Left Flank/ SES:
Building down the right side is conducive to El Shaarawy. In addition to the shift over from a squad based around Zlatan Ibrahimovic to the side with “no focal points”, Milan’s buildup direction has seen El Shaarawy flourish. In fact, in the matches in which SES has scored this season (14 different fixtures for Milan) the squad has averaged 35% of their attacks coming from the right flank of the field.
In fact, in the fixtures in which Stephan El Shaarawy has scored, all but two of them had Milan’s buildup over 30% from the right flank (today was no exception). Why is this though?
While he was not quite ready to lead the line last year, the buildup play from the left flank did not help El Shaarawy (as did his positioning which varied across the field in Allegri’s early choices). While it was necessary for Zla-Cas to leave, the shift to the right flank this year helps Stephan sit on the wing just outside of the defender’s view. This season, Milan’s buildup from the right side is significantly more.
El Shaarawy is a right footed player playing on the left wing, meaning his preferred move is to cut infield and try to track his defenders across the pitch. When he doesn’t have the ball, he drifts out wide, often exploiting the space between the center back and the right back. Too far wide and he constricts the runs of Constant, and too far infield, and he will be marked by either a holding midfielder, or a central defender (which has happened, and in some cases, he has outpaced these players although more often than nought the attack ends).
Additionally, El Shaarawy is benefitting from the rapidly developing trio of himself, Boateng and Constant down the left flank. These three are effective together not only because of the fact that all three are pact dribblers who can flick on to the other onrushing man, but because their movements compliment each other.
Both Boateng and El Shaarawy like to cut into the middle of the field. Boateng does it because he likes to switch play over to the right flank, he sends most of his long passes laterally to either Niang or Abate on the wing or Montolivo advancing. El Shaarawy, as described above, loves to cut in field as well. Both of these movements allow Kevin Constant to take advantage of his best attribute, dribbling forward with pace. If the wide defender is beaten by Constant, there is now a 2 v 1 with the center back, if the wingback challenges Constant, he has two options to dish the ball off and continue his run. So long as El Shaarawy doesn’t drift too far wide and limit space for Constant (allowing 1 defender to mark 2 men) then Constant is for the most part free to do what he pleases down the left flank of the field. His renaissance of late is partially due to this trio’s movement.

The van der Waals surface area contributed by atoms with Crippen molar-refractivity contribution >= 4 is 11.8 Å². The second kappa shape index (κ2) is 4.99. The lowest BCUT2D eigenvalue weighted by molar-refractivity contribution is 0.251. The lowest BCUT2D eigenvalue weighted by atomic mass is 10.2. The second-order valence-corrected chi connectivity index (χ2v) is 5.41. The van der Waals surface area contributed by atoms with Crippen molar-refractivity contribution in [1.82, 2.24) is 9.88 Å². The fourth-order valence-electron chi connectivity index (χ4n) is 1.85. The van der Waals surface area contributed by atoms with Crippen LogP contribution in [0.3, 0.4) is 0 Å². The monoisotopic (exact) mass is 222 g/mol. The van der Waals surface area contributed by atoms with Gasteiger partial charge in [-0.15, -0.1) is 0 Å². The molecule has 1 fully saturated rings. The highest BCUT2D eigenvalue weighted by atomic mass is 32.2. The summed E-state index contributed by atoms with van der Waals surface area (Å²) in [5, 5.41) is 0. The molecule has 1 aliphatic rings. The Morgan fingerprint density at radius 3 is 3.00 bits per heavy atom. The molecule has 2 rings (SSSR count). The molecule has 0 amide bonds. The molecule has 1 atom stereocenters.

M’Baye Niang deserves much of the credit for this goal. The movement began with Riccardo Montolivo dancing on the ball after buildup from the right flank. Montolivo turned several times, finding Niang.
Niang received the ball facing away from goal in between the midfield and defensive lines, and as he turned, the 3 defenders right next to him gazed right at him. Looking at the positioning of the players, Pazzini is standing behind those 4 defenders, running past their line of vision, while El Shaarawy is doing the same, in the same direction. Since Pazzini is also moving right, there is a massive amount of space between the 4 defenders and El Shaarawy’s marker, who is now on his back shoulder after the sprint.
Niang danced on the ball, pulling the ball to his right, baiting three of the defenders, the fourth of which realized how compact the side was, and stepped to defend the lateral ball from Kevin Prince Boateng while also providing some cover for the now darting El Shaarawy. Niang pulled the ball back to his left using his right foot, and flicked a ball with the outside of his foot (which is a faster pass since there was little to no backswing of his leg giving the defenders less time to react). El Shaarawy by that point was a step faster than his defender, and rounded him shooting across his body and across the keeper.
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